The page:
The guitar is often typecast in music for film/tv and other media, and called upon only when a particular sound is needed: your cowboy western needs that Ennio Morricone/Bruno Battisti D’Amario twang. Your Bond-esque spy thriller wants that Vic Flick surf-jazz feel. Your hard-boiled cop movie needs a rough, rebellious, raunchy Eric Clapton lead. While the guitar is really useful in slotting in and hitting these (and many more) on the head, I think it’s full potential is actually overlooked. (Read my full guest article at ComposerFocus.com!)
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Aspects of a Musical Theme
A theme or motif can be thought of as a (simple or complex) musical statement, hook, or sentence(s) with its focus on one or any combination of the following elements:
Singing in the Shower – Melody
Melody is on the one hand the most obvious place from which to approach a theme, but also probably the most mysterious in terms of its emotional impact… [read my full guest post at www.composerfocus.com]
Photo by umjanedoan – http://www.flickr.co…tos/umjanedoan/
Themes. They are what give a musical work it’s signature. They’re what people hum when they exit the theatre, and they can help give your score structure unity. Whether abundant or few, simple or complex, themes can add a compelling layer of meaning to music for moving pictures. (Read my full guest article at ComposerFocus.com)
When learning new skills, our basic mindset is usually “I cannot yet do this, but in time and with practice I will be able to do this.”
What if, instead, your attitude was “I can already do this” – a conviction that you already possess any skill or ability, but you just have to do the work to bring it out?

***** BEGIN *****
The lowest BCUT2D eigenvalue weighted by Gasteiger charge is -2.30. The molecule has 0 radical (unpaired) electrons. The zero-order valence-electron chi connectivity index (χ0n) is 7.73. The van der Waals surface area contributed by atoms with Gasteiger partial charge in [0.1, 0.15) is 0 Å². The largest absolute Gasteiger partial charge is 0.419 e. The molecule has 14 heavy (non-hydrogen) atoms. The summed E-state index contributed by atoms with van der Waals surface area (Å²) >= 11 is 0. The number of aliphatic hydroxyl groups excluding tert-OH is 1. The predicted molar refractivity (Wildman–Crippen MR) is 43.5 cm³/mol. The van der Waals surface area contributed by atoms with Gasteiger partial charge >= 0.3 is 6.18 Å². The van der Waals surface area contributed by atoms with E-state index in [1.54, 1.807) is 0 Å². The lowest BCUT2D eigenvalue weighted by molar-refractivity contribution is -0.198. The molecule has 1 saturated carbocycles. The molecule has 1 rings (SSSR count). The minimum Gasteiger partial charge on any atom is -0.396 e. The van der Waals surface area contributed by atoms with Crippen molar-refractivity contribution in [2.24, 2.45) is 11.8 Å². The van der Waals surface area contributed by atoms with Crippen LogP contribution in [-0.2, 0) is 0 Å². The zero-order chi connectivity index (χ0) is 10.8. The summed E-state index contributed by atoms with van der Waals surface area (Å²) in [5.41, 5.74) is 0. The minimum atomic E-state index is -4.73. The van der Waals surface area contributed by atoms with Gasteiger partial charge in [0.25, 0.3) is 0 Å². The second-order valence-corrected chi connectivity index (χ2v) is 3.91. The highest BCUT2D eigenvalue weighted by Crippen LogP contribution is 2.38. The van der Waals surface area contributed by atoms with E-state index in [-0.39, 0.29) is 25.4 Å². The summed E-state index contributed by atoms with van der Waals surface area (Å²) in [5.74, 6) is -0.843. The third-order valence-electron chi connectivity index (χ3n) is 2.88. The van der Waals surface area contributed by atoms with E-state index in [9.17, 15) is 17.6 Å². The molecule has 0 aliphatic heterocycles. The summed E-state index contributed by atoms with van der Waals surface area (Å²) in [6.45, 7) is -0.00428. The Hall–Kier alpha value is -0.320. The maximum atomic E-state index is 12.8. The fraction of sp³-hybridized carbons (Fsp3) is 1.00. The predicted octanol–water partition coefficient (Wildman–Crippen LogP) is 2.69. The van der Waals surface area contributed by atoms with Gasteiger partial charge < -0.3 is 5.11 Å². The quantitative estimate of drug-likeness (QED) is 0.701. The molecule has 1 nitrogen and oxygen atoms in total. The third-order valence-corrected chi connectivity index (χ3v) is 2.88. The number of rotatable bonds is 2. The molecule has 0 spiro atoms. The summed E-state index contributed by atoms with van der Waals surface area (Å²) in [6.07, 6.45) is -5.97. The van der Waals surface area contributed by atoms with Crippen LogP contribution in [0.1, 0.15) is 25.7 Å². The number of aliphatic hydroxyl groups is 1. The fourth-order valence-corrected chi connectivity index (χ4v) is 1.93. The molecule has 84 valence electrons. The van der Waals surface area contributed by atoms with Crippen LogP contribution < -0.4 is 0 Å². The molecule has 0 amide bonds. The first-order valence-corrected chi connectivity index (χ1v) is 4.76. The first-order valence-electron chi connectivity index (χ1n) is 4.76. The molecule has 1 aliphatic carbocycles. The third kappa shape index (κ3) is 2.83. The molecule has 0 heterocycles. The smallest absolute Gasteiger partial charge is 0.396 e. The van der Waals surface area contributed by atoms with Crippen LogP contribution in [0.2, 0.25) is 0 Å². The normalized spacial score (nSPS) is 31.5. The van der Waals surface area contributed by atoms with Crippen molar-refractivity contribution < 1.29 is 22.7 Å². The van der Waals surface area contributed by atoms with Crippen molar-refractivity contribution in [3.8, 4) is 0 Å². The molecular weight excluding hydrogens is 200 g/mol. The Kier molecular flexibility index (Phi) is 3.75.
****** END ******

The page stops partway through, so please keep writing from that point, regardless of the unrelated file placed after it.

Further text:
Painting vs. Sculpting
In painting, one starts with a blank canvas and applies paint, building up layers of color and texture in order to bring forth the image. In sculpting, you have a hunk of material, and you begin to carve away at all that is not the thing you want to represent. Our primary mode of learning seems to be like painting – you start with nothing (no skill – the blank canvas) and you begin to apply layer upon layer (learning and practicing new sets of skill) until you have an image. What if, instead, you acted as a sculptor? In this mode, you imagine that, hidden within the block of unformed stone, is a skill waiting to be revealed. What you are doing, then, is carving away all that is unnecessary for that skill to be realized. So, not only do you improve, but you are sloughing off the unwanted, getting lighter and lighter as your increasing skill makes things easier and easier.
What’s the diff?
It seems such an insignificant difference in perception that could almost be relegated to being an inconsequential matter of semantics, yet I would argue the simple act of saying “I can” vs. “I can’t yet” could have a huge effect on how quickly we can learn new skills. The mind is our conduit to interacting with the world, and all things must go through it. More specifically, all things are interpreted by it. The world is subject to our perception of it (and perhaps even is our perception of it), so how we judge an event has an effect on how we deal with it. Feelings of inadequacy, fear, and ideas about ability vs non ability translate directly into action or failed action/poor results, and the result of those actions create feedback loop which informs our expectations of future events, and thus how quickly we can move ahead.
The sculptor doesn’t look at the unformed stone as a hindrance! It’s simply the work that has to be done.